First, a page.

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ARAUCARIACEAE: AUSTRALIA'S MAGNIFICENT NATIVE PINES

Published in The Nimbin Good Times

 David McMinn
Nimbin Aquarius Land Care


The family Araucariaceae contains the most spectacular native Australian conifers - Hoop Pine, Bunya Pine, the Kauris and, of course, the enigmatic Wollemi Pine. Stretching the term native, the Norfolk Island Pine has also been included. They are an ancient lineage of conifers, which were a dominant feature of the flora during the Jurassic and Cretaceous eras 200 - 65 million years ago. With the rise of the flowering plants, Araucarias have declined in importance. They used to have a worldwide distribution, but are now only found in South America, Australasia and South East Asia. 

Araucariaceae species are only suitable for large blocks and farms, as they grow very large - to 20m to 40m tall. They should never be planted near houses or in small gardens, as their roots may wreck foundations and the trees can blow over in a strong wind. A few months ago the Lismore Transit Centre was wrecked after a mature Bunya Pine was snapped off at its base during a storm. I have seen several large Hoop Pines, which have had their tops blown off. So take care siting these trees and consider the long term implications.

All Araucariaceae species may be slow to establish as small trees, but after several years they will experience moderate to fast growth depending on conditions. Their distinctive shapes make them excellent to grow as a skyline tree, as they make a very attractive silhouette. They are suitable as a pot plant and can be used each year as a Xmas tree. Plant them out when they get too large for the container. 

Some species of Araucariaceae are valued for timber production and large scale plantations of Hoop Pine have been established in south east Queensland. The softwood timber is a pale colour, used for furniture and house interiors. 

The Species 

SOUTH QUEENSLAND KAURI (Agathis robusta) is found on the sand dunes of Fraser Island, with its range extending inland to the Seaview Range west of Maryborough. New leaves are a pinkish - copper colour, which turn to glossy green on the upper surface with a lighter underside. It is typically an upright symmetrical tree growing to 40m. It needs lots of moisture and rich soils to do well. A large beautiful Kauri can be seen at the back of the Nimbin Catholic Church in Cullen Street. It was planted in 1953 by one of the Cullen sisters after she won the seedling in a raffle. Another two Agathis species are native to north - east Queensland.

BUNYA PINE (Araucaria bidwillii) is native to the subtropical rainforests of the Bunya Mountains - Gympie region of south east Queensland, with small isolated populations in the north east of that state. It is debatable whether Kooris introduced the species into north eastern NSW before European settlement. Mature trees have a distinctive rounded top with few side branches along the lower half of the trunk. A distinctive feature are the large cones weighing 5 kg or more, containing large edible seeds used in bush food cooking. 

Bunya Pines are very tough being able to cope with frost and drought. However, under adverse conditions, the trees will develop a pronounced tapering of the trunk. They must be sited sensibly away from car parks, houses and pathways, as large cones falling from 40m may cause damage and worse - they could kill. Always be careful walking under Bunya Pines around February when the cones drop to the ground. A majestic old specimen can be seen on Cullen St in the grounds of the Catholic Church.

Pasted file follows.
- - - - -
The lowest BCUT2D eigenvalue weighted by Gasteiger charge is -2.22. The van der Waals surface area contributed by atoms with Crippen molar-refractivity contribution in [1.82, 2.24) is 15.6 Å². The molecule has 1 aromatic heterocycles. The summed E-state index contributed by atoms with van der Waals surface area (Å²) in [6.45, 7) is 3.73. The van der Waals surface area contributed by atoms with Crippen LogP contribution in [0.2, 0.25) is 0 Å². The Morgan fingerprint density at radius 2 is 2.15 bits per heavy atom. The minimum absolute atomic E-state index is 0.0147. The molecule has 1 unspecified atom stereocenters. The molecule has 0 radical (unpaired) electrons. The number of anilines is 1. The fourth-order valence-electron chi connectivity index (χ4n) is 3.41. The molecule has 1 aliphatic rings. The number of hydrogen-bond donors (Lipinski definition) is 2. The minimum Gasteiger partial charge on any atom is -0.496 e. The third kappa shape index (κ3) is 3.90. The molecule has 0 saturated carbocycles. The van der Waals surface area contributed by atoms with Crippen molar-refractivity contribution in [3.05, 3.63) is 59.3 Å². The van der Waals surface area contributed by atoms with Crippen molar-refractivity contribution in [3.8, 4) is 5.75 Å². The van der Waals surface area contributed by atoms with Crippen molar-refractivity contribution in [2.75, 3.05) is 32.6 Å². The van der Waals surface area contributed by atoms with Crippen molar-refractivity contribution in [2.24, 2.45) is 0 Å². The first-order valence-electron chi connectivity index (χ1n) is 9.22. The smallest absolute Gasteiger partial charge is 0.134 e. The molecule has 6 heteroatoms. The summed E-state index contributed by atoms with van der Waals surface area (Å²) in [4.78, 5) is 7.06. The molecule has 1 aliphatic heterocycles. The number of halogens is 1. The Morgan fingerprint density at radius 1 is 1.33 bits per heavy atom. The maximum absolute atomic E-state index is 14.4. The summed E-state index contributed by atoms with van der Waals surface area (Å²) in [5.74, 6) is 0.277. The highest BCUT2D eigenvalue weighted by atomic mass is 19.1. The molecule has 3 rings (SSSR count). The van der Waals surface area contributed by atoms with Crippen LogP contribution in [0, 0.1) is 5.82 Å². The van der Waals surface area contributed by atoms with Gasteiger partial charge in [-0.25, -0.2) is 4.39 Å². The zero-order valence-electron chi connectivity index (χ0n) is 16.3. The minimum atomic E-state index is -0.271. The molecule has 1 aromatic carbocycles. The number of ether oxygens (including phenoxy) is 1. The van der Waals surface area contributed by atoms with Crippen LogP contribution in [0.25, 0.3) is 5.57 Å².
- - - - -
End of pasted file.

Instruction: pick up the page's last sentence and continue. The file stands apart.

HOOP PINE (Araucaria cunninghamii) is native to eastern Australia from the mid north coast to north east Queensland. It has outward or upswept branches with foliage in tufts on the ends. It is a common species found in all rainforest types, especially in areas with poor and rocky soils. In dry rainforests, it is often an emergent, towering above the other trees. It is quite adaptable and will also occur in the water logged soils of riverine rainforests. It was quite often planted by the original Nimbin farmers and a number of old trees can be seen in the valley.

NORFOLK ISLAND PINE (Araucaria heterophylla) is only found on the small Norfolk Island, offshore from the Australian mainland. It is columnar with branches radiating in whorls from the trunk producing a very attractive layered effect. Norfolk Island Pine is suited to growing in seaside locations as it can cope with salt laden sea spray. Hence it is widely planted on the Gold Coast, as well as Byron Bay. 

WOLLEMI PINE (Wollemia nobilis) was only recently discovered in 1994. Previously, it was only known from fossils, the youngest being dated at 70 million years old. This pine was found only in a few small populations in the Wollemi National Park 200 km inland from Sydney. Less than 100 adult trees exist in the wild, some of which are known to be 1000 years old. It has the columnar upright shape of the Bunya and Hoop Pines and a very unusual bubble texturing on the trunk. Strangely, all trees are genetically identical, which poses a problem explaining how these trees were able to survive with zero biodiversity. The tree may reach 40m with a trunk one metre in diameter. It will become commercially available in 2006, which will be something to look forward to. 

If you have a large block, you should consider planting at least some of the Araucariaceae as a major feature. A friend planted out his Mesozoic forest garden complete with ferns, cycads, Araucarias, podocarpus species and primitive flowering plants. Quite impressive! Araucariaceae should be included in any rainforest plantings. Cabinet timber forestry on private land is another viable option over the long term, especially for Hoop Pine and South Queensland Kauri.

Nimbin Aquarius Land Care
Meetings: Every 4th Friday of the month. 11 am at The Community Gardens.